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Effect of plant maturity on leaf growth, yield and physicochemical properties of aloe vera gel

corresponding

KULVEER SINGH AHLAWAT1, SUSHIL2, NEELAM GULIA1, BHUPENDAR SINGH KHATKAR1*
*Corresponding Author
1. G. J. University of Science and Technology, Department of Food Technology, Hisar-125001(Haryana) India
2. Govt. Polytechnic, Department of Applied Sciences, Hisar -125001(Haryana) India

Abstract

Majority of aloe vera manufacturers do not consider the plant maturity during gel extraction for therapeutic use. In addition, the gel extraction procedures adopted are required to be more efficient in terms of yield. In this study, aloe vera leaves from plants of different maturity levels grown under similar set of agronomic practices and climatic conditions were examined for leaf dimensions, leaf weight, gel yield and physicochemical properties of gel. The gel extracted employing two processing techniques i.e. stripping and unstripping the leaves, showed a higher gel yield in case of stripped leaves. Physicochemical analyses of gel revealed that all the nutrients, bioactive components and majority of minerals studied attained the highest level at 4 years of plant maturity. This investigation has demonstrated that selection of aloe vera leaves weighing above 700 g from a four year old plant processed by stripping holds potential benefits for the manufacturers as well as consumers of aloe gel in terms of higher gel yield along with greater nutritional and therapeutic value.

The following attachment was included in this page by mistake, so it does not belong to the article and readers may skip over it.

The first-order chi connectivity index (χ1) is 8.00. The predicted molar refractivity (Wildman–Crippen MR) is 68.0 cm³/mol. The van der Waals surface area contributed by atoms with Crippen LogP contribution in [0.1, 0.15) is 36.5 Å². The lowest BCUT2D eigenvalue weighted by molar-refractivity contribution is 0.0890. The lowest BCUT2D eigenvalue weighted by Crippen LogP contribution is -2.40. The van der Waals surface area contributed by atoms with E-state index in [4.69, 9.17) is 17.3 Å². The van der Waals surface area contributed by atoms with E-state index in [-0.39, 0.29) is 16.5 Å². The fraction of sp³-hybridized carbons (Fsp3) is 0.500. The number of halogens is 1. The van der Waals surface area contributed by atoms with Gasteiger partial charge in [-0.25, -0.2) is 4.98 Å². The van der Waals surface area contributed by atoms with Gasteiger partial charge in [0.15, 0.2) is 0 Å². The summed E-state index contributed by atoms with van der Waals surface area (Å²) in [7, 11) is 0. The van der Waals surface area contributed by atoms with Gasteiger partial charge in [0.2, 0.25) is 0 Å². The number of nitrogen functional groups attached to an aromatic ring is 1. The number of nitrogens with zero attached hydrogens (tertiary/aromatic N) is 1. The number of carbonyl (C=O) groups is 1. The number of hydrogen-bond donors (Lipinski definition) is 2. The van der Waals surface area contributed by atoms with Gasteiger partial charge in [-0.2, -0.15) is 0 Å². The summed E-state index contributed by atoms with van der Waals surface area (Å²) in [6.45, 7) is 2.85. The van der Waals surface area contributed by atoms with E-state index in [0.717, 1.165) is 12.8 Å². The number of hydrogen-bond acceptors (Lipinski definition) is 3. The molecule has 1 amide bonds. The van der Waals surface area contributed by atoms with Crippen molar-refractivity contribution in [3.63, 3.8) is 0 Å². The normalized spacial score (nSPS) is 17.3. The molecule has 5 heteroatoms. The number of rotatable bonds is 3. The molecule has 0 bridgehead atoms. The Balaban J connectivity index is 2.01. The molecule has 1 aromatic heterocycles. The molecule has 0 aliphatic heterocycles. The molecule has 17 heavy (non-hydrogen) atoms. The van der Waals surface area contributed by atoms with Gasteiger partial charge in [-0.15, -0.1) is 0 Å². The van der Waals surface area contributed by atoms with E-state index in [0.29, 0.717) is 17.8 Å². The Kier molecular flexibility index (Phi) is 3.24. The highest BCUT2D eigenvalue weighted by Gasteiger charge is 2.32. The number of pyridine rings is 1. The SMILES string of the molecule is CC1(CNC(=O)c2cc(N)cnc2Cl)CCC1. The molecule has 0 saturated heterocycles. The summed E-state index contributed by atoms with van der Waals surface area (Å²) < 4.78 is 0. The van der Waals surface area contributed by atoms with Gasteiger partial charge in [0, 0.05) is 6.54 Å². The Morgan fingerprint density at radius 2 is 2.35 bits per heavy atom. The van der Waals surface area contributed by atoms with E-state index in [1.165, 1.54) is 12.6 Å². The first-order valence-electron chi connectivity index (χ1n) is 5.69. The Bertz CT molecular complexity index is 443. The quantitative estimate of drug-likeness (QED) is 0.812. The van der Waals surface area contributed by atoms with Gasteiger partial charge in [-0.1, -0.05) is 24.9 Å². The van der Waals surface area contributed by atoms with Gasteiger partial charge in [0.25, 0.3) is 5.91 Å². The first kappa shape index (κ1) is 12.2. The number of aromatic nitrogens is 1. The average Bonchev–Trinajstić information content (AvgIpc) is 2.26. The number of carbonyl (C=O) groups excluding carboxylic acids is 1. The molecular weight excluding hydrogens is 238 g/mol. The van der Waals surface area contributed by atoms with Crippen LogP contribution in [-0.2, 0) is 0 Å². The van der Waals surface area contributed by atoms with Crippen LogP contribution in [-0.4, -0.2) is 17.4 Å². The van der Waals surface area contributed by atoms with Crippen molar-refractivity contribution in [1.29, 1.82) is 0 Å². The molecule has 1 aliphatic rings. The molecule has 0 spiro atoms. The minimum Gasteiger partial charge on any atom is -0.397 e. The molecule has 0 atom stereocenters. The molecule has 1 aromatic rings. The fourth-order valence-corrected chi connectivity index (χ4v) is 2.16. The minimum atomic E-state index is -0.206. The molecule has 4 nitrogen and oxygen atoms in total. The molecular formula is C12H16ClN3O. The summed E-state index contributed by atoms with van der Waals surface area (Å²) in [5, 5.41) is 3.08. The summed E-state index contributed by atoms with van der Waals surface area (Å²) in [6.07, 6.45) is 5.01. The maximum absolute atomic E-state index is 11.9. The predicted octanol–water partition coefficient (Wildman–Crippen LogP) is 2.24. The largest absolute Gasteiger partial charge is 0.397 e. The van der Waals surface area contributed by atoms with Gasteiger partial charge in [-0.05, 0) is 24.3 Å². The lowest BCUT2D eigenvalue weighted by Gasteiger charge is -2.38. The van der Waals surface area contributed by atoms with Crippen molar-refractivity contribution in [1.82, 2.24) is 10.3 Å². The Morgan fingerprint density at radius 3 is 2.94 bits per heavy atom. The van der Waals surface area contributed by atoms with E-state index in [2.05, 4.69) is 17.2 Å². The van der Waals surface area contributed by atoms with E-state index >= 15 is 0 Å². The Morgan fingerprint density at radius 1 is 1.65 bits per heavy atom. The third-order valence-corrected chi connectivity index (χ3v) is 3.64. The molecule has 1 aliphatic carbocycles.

INTRODUCTION

Aloe vera has enjoyed a long history of wider acceptance for medicinal value. Approved clinical trial data support effectiveness of aloe vera for lowering LDL, increasing HDL, decreasing blood glucose level, treating genital herpes and psoriases (1). Today large numbers of aloe products are marketed in the form of cosmetics, nutraceuticals and health supplements.
Some researchers have studied the aloe vera for its chemical composition. Femenia et al. (2) carried out chemical characterization of lyophilized aloe vera plant fractions i.e. skin, fillet and gel obtained from four year old plant. Gautam and Awasthi (3) standardized the process of making aloe vera leaf powder and analyzed it for nutrient composition and physicochemical characteristics. Wang and Strong (4) measured the sugar content, total solids, concentration of calcium, magnesium, sodium and potassium in aloe vera gel obtained from the leaves of three different sources over a period of two years. Despite the earlier studies on physicochemical properties of aloe vera, none of the study has focused on the effect of plant maturity on leaf growth, yield of gel and its physic ...




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